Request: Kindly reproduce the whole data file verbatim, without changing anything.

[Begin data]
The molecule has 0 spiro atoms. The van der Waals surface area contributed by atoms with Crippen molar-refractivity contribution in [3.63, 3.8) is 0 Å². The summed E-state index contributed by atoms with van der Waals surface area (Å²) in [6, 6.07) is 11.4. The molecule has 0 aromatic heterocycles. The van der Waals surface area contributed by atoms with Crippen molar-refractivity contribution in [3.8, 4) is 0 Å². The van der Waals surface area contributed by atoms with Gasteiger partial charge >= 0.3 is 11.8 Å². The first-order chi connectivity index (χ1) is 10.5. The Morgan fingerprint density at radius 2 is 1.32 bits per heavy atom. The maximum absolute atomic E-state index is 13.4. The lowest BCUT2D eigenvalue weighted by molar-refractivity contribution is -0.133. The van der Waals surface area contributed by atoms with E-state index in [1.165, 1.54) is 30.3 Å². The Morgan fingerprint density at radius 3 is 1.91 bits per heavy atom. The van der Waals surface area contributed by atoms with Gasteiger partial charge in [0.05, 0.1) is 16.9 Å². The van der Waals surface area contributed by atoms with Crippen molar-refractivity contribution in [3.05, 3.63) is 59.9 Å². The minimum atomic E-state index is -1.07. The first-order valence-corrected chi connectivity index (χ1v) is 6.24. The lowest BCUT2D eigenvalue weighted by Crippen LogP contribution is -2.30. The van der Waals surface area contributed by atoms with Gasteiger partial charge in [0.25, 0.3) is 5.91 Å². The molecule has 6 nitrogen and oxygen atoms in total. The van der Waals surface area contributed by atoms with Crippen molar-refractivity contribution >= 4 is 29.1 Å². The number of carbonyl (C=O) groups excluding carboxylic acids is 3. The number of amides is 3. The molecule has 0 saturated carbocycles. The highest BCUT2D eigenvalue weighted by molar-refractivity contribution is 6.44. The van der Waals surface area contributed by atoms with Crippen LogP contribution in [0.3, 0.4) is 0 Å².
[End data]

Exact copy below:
The molecule has 0 spiro atoms. The van der Waals surface area contributed by atoms with Crippen molar-refractivity contribution in [3.63, 3.8) is 0 Å². The summed E-state index contributed by atoms with van der Waals surface area (Å²) in [6, 6.07) is 11.4. The molecule has 0 aromatic heterocycles. The van der Waals surface area contributed by atoms with Crippen molar-refractivity contribution in [3.8, 4) is 0 Å². The van der Waals surface area contributed by atoms with Gasteiger partial charge >= 0.3 is 11.8 Å². The first-order chi connectivity index (χ1) is 10.5. The Morgan fingerprint density at radius 2 is 1.32 bits per heavy atom. The maximum absolute atomic E-state index is 13.4. The lowest BCUT2D eigenvalue weighted by molar-refractivity contribution is -0.133. The van der Waals surface area contributed by atoms with E-state index in [1.165, 1.54) is 30.3 Å². The Morgan fingerprint density at radius 3 is 1.91 bits per heavy atom. The van der Waals surface area contributed by atoms with Gasteiger partial charge in [0.05, 0.1) is 16.9 Å². The van der Waals surface area contributed by atoms with Crippen molar-refractivity contribution in [3.05, 3.63) is 59.9 Å². The minimum atomic E-state index is -1.07. The first-order valence-corrected chi connectivity index (χ1v) is 6.24. The lowest BCUT2D eigenvalue weighted by Crippen LogP contribution is -2.30. The van der Waals surface area contributed by atoms with Gasteiger partial charge in [0.25, 0.3) is 5.91 Å². The molecule has 6 nitrogen and oxygen atoms in total. The van der Waals surface area contributed by atoms with Crippen molar-refractivity contribution >= 4 is 29.1 Å². The number of carbonyl (C=O) groups excluding carboxylic acids is 3. The number of amides is 3. The molecule has 0 saturated carbocycles. The highest BCUT2D eigenvalue weighted by molar-refractivity contribution is 6.44. The van der Waals surface area contributed by atoms with Crippen LogP contribution in [0.3, 0.4) is 0 Å².